We Are Your Friends (2015)

WRYF1Director: Max Joseph

Written By: Max Joseph, Meaghan Oppenheimer, Richard Silverman

Cast: Zac Effron (Cole), Wes Bentley (James), Jonny Weston (Mason), Emily Ratajkowski (Sophie), Shilo Fernandez (Ollie), Alex Shaffer (Squirrel)

The title tells you little about this movie. You would never know it was a story about a love triangle, er, I mean, rags to riches story of 4 boys that made it big, er, I mean, a clever vehicle to describe the world of DJ’ing. In the end, it was all of those things and none of them, in a movie with mottled messaging, mostly celebrating poor behavior of one type, while deriding poor behavior of another type.


Cole and his three buddies, Mason, Ollie, and Squirrel, are from the San Fernando Valley and “live for Thursdays”. Cole is an aspiring DJ and his buds, promote the event, sell drugs, and work the scene while Cole makes magic happen on stage. On one fateful night, he meets the great DJ, James Reed, who takes him under his wing. James’ girlfriend Sophie, played by Emily Ratajkowski in her first starring role, becomes mired in a love triangle with Cole and James, putting Cole’s mentorship is in jeopardy. Meanwhile, there is a subplot around the quartets day job, where they work for a shady real estate mogul, and of course we have plenty of drug infused electronic music montages.  


Wes Bentley, as James, was quite good at many moments, adding comedy and one liners that made the audience laugh but in general his actions were inconsistent and his decisions and inclusion were merely a vehicle for the writers to advance the story. Emily Ratajkowski had little to do in this movie other than have several shots that framed her chest. Several shower scenes with Zac Effron, balance out to a small degree the blatant use of sexual imagery between the sexes…form over substance folks.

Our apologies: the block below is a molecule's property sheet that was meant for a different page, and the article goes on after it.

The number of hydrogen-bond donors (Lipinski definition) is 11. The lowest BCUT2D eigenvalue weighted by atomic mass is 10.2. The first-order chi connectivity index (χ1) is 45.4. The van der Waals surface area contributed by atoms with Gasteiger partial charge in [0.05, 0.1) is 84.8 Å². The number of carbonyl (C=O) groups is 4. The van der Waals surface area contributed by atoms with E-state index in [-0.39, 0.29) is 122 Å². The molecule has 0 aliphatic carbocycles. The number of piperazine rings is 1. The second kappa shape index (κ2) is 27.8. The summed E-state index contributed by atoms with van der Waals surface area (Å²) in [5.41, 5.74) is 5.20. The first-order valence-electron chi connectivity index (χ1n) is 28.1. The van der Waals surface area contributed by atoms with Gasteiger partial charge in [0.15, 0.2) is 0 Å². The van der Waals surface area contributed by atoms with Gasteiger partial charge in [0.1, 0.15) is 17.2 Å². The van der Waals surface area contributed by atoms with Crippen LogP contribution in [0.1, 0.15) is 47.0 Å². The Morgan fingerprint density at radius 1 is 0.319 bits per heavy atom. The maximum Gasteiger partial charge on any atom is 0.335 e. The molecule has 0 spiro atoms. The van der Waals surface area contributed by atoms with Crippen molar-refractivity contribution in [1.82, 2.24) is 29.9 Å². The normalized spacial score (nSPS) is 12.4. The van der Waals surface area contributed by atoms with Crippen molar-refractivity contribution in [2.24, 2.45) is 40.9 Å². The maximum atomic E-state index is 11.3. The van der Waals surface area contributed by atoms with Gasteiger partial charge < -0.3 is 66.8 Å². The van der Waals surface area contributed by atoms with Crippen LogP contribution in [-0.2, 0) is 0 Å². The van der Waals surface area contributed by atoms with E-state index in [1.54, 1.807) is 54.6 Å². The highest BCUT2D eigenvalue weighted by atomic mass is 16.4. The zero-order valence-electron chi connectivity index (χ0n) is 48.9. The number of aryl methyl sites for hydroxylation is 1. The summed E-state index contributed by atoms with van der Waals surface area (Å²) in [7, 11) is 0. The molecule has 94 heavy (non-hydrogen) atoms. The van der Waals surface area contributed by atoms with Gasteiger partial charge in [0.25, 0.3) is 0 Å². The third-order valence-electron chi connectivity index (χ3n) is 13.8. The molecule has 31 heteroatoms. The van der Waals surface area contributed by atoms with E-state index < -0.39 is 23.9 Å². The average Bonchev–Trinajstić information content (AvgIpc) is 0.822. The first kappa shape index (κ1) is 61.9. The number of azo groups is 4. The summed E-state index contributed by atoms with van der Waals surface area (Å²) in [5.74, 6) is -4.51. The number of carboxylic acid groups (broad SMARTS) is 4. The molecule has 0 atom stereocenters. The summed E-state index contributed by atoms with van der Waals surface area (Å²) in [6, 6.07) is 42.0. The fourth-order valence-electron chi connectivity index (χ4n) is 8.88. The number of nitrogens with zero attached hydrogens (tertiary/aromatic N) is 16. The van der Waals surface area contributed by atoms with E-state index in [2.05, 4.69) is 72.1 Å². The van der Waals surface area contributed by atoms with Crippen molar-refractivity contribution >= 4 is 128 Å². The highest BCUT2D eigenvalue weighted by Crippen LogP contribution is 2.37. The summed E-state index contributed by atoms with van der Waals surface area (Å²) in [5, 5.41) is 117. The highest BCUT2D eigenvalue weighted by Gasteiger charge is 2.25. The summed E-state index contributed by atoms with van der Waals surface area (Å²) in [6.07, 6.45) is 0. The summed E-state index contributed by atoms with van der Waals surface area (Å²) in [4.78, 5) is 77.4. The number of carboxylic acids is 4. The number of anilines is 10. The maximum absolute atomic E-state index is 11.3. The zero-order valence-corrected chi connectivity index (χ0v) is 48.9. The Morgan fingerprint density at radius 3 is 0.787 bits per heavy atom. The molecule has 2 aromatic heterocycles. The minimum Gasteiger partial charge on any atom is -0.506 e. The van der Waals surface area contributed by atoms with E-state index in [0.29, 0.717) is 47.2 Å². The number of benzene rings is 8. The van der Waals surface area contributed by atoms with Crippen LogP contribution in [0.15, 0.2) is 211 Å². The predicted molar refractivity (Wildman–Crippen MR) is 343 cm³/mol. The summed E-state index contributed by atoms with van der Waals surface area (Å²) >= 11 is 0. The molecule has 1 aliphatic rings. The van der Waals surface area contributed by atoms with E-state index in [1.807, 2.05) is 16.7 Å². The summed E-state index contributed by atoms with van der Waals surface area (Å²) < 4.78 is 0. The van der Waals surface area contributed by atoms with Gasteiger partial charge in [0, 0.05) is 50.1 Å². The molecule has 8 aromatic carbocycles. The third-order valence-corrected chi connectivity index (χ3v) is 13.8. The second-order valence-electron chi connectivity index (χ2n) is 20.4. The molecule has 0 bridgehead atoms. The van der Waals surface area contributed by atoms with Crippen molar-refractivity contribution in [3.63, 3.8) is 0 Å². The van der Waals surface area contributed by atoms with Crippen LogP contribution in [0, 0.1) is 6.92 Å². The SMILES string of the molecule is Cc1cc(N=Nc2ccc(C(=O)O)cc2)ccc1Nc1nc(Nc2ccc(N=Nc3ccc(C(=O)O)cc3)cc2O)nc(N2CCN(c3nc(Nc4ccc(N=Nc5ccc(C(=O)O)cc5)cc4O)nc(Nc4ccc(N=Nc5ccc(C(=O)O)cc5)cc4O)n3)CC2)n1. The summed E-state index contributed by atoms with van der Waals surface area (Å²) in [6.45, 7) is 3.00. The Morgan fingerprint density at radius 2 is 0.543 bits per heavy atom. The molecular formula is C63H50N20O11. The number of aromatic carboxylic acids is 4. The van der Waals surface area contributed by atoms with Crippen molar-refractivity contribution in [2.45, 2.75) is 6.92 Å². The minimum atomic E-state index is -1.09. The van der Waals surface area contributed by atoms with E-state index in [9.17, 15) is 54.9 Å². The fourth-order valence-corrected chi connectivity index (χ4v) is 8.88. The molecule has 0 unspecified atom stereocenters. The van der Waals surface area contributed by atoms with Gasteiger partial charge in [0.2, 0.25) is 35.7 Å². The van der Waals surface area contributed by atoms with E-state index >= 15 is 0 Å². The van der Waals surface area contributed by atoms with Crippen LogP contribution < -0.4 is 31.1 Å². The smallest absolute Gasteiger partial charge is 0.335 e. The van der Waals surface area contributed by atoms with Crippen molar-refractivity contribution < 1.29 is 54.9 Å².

I will have to admit, I am not into electronic music. I did, however, find the movie’s delving into the science of “128 beats per minute being ideal for human heartbeats rule,” to be fascinating…though I can’t comment on its efficacy.


Putting aside all the above, the message seems empty. Most of the movie has at least a sneer at people who work hard. Either they are portrayed as stuck up, holier than thou, jerks from Sophie’s college, Stanford, or a shady real estate mogul, or a sell out, alcoholic, rich, once good, DJ. The only virtue walks with Cole, in his chase of becoming a DJ. He asks, “Can’t we be better than this?” Well this movie and it’s message could be.

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